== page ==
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What is a Parasite?

Human knowledge of parasites was expanded with the development of high-quality microscopes.
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  • Written By: Mary McMahon
  • Edited By: Bronwyn Harris
  • Last Modified Date: 13 November 2014
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A parasite is an organism which exploits another organism for the purpose of staying alive. Some parasitic relationships are harmless, while in other cases a parasite can damage or even kill its host. The study of parasitism is an extensive field, because parasites can be found across the biological kingdoms, and many animals host one or more parasites during their lives. A number of organisms also go through a parasitic stage at some point during their lives.

The word is borrowed from the Greek parasitos, meaning “one who eats at the table of someone else.” In both Greece and Rome, some people made dining at the homes of others a full time occupation, sometimes being called “professional dinner guests.” Like biological parasites, these individuals exploited their hosts for food, and they brought nothing to the the table themselves, other than dinner conversation. The existence of parasites has long been known in biology, although the development of high quality microscopes greatly expanded human knowledge of parasites.

In order to be considered a parasite, an organism must depend on another for food, energy, or some other service, such as incubating and raising young. In addition, the parasite must bring nothing to the relationship, creating an arrangement which may be neutral or harmful, but never positive. Numerous organisms team up together to exploit their mutual strengths in a biological process called symbiosis—in this case, the arrangement is mutually beneficial to both creatures and it is not considered parasitism.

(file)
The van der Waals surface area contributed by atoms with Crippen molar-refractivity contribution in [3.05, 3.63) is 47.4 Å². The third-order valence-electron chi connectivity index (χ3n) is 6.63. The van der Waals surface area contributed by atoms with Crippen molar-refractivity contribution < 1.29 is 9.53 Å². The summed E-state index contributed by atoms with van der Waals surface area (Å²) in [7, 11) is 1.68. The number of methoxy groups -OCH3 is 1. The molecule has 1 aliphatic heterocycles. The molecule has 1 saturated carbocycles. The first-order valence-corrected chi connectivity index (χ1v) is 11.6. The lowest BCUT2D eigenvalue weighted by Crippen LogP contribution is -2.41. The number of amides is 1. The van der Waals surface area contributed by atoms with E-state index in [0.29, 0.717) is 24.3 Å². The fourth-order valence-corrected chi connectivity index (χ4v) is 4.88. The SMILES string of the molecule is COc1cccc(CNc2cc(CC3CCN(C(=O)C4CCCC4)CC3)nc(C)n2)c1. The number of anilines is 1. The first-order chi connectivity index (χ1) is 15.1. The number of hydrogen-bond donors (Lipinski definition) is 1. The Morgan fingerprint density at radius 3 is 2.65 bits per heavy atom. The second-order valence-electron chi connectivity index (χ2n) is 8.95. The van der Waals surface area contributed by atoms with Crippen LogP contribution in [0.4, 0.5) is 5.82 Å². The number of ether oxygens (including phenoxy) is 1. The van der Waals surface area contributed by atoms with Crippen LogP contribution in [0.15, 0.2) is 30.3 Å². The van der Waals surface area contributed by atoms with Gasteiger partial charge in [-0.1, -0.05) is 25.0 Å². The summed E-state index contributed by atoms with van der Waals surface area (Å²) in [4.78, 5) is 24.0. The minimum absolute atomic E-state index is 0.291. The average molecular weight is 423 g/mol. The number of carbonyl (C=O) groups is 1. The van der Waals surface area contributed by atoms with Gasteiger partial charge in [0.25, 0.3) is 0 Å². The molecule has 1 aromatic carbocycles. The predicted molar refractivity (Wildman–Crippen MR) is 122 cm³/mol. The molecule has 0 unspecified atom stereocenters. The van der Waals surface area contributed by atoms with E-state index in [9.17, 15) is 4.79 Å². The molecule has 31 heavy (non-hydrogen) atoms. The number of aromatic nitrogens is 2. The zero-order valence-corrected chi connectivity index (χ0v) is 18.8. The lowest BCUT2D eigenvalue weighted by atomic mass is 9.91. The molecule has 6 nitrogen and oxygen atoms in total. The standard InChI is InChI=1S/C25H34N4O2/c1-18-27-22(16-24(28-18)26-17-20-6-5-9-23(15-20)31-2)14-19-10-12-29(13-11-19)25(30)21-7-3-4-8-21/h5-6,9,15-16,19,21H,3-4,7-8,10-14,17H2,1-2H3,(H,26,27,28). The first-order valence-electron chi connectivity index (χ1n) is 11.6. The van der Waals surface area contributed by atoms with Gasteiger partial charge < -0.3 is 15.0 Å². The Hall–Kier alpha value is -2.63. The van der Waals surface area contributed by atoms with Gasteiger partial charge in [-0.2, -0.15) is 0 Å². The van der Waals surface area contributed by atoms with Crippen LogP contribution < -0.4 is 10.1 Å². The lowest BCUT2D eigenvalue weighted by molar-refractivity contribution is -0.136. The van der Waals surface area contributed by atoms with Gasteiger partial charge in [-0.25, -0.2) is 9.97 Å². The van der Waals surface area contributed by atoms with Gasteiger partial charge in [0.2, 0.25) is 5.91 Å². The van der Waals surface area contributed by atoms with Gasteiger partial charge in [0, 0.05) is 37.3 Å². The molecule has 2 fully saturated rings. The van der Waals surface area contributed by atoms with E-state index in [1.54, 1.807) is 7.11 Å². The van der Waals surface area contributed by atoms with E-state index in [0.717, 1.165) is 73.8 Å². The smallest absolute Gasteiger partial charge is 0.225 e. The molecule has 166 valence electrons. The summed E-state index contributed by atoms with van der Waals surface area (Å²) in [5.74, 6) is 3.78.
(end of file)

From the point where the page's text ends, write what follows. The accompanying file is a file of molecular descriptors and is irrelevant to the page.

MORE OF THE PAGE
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Some well known examples of parasites include mites, tapeworms, mistletoe, and fleas. Parasites live in a number of different ways; some, for example, cannot live once their host dies, while others can switch hosts or continue thriving on dead hosts until their nutrients are consumed. There is some dispute over whether bacteria and viruses should be considered parasites; in medical terms, a parasite is usually a eukaryotic organism, meaning that it has a complex cell structure, unlike a bacterium.

Parasites which live inside a host are called endoparasites or internal parasites. Many human diseases are caused by internal parasites, which may infest the intestinal tract, causing symptoms like diarrhea and vomiting. Various treatments are used for parasitic infection, depending on the organism involved. Ectoparasites live outside the host, and they are generally more capable of switching hosts. When a parasite preys on other parasites, it is known as an epiparasite.

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anon934953
Post 8

I have been fighting intestinal parasites for almost a year. I couldn't get a diagnosis from a gastro doctor, so I decided to use a natural product: food grade diatomaceous earth. I took it for about four months. I got a lot better, but then the die-off symptoms got so bad I discontinued it. I kept seeing dead worms after that. I thought the problem was taken care of. Now I am sicker than before.

Now, in addition to the parasites, I now have pernicious anemia. I went to another gastro doctor this last week. She is going to have me tested and plans to do a colonoscopy, which the other doctor refused to do. I am so sick, and I need immediate help. Now.

Renegade
Post 6

@JavaGhoul

Intestinal parasites can cause unhealthy weight loss, and sometimes people who are unaware of this think that it is a good weight loss plan. The truth is, intestinal parasites are difficult to deal with, and may feed off of their hosts for a long time. This is not symbiosis, or mutually beneficial, but destructive to the host.

JavaGhoul
Post 5

Intestinal parasites can be transmitted by consuming foods which are rotten or ingesting dirt of some sort. Children who are prone to bite their nails when dirty may be at risk for being infected with intestinal parasites.

anon26417
Post 1

how do you get this disease

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